Joel’s podcasts clock-in at just under an hour. This seems to be the sweet spot for podcasts, as you can split them up for commutes, walks or sitting for a short period, while “fueling-up” with positive energy and ideas.
Rory Vaden’s weekly podcast is designed to get listeners to take action in their lives. Part insight and inspiration, Vaden shares ideas on ways to increase self-discipline and make better use of your time. All of this is focused on helping his listeners achieve goals.
Vaden is the co-founder of the Nashville-based sales training company, Southwestern Consulting. He is first and foremost a motivational speaker in the vein of Zig Ziglar, Og Mandino and others.
Like many of his podcasting brethren, Vaden is also an author, a best-selling one at that. “Take the Stairs: 7 Steps for Achieving True Success” deals with integrity and how it is depleted due to our escalator culture, which he defines as “a society of shortcuts and procrastination.” When faced with the decision to ride an escalator (the easy route) or taking the stairs (the hard way), “most people take the path of least resistance.”
If you’re always taking the escalator, tune-in for a month and learn ways that get you “taking the stairs.”
Malcolm Gladwell is “somebody” in the world of writing and books. Several of his books have been best-selling ones. His debut book, “The Tipping Point: How Little Things Can Make a Big Difference,” written in 2000, is still a book that resonates with readers, well beyond the normal sales lifespan of most books.
Perhaps a common theme among successful podcasters is their intellectual curiosity. They’re all people who never tire of learning (and then, sharing) about the world they’re living in.
It’s not surprising that Gladwell, who remains attuned to America’s Zeitgeist, would eventually find his way to podcasting. And like with his books, you’re always guaranteed an interesting ride with any topic he takes on.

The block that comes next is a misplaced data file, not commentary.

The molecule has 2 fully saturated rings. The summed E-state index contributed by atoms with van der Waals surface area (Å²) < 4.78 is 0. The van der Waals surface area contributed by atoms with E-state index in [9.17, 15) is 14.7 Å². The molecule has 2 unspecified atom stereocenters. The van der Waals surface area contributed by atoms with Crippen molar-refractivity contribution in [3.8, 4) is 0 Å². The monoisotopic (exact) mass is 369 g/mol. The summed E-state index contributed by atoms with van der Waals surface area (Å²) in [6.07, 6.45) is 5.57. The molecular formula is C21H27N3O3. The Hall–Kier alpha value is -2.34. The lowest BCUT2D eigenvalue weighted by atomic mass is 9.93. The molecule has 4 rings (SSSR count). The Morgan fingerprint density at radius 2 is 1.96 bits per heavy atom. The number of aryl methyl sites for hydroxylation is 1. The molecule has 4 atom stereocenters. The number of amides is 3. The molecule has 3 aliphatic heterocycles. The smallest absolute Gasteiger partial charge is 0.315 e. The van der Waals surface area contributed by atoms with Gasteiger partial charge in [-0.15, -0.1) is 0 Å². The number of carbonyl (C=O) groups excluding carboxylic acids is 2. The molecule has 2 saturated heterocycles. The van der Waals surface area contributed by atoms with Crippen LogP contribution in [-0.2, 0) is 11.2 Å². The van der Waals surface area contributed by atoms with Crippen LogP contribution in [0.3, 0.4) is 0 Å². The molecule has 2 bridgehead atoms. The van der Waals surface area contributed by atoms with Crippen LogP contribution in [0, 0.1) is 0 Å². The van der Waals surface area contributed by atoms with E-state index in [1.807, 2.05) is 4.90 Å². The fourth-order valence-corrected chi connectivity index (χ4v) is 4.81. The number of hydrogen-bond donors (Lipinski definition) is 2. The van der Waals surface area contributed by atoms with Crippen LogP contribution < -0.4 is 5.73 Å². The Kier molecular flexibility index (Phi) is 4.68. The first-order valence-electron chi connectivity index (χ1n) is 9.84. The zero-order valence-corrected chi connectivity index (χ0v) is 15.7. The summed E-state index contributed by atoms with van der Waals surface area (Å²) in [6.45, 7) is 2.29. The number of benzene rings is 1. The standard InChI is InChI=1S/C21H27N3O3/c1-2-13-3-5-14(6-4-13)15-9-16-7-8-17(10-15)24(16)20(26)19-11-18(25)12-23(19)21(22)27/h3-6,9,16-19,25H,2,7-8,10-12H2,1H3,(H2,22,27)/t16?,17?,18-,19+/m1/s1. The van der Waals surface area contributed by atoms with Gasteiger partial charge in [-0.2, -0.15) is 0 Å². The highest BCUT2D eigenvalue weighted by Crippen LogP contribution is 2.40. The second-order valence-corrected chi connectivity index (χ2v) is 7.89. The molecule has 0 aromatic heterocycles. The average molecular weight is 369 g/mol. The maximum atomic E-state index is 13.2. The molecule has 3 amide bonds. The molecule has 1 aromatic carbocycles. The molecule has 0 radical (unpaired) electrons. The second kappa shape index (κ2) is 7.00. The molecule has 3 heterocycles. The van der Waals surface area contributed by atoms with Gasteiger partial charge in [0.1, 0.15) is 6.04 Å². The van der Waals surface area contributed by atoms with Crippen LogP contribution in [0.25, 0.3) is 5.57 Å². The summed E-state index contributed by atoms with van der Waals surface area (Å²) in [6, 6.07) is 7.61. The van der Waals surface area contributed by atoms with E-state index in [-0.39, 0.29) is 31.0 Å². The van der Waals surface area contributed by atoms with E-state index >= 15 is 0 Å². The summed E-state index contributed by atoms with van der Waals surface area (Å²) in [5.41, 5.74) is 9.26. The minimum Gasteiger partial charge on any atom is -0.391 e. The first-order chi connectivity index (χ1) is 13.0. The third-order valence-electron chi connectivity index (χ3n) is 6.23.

“Revisionist History” launched in 2016, and 10 episodes were produced. The 2017 season just concluded, and there are another 10 episodes available. Each one is a journey through the overlooked and misunderstood — it might be an event, a person, an idea, or even a song. The question is always, “did we get it right the first time?”
For an essayist of considerable skill, especially someone who tends to write in a longform framework, his podcasts are fast-paced and generally run 30-45 minutes. Think of them as Gladwell’s audio “CliffsNotes.”
In “The Smoking Tire,” host and producer, Matt Farah, draws on his experience as an automotive journalist who developed his cred with his “every man’s” approach to car reviews and commentary. With driving experience touching on thousands of different stock and modified vehicles, Matt brings that orientation to each podcast topic.
Be forewarned, “The Smoking Tire” isn’t an abridged podcast. Each episode is 90 minutes long, with the hosts often going off-track. But that’s also part of the appeal for those who dig their inside-auto content and broadcasts.
No matter how successful you ultimately become, if you don’t have your health, then you are nowhere.
Rich Roll is a graduate of Stanford University and Cornell Law School, who at 40 was an overweight, physically wrung-out entertainment attorney who couldn’t make it up a flight of stairs in his home without thinking he was close to having a heart attack. From there, he transformed himself into a 51-year-old, accomplished vegan, ultra-endurance athlete, plant-based nutrition advocate, best-selling author and a living example of the power that basic changes in food choices and exercise intensity can transform lives.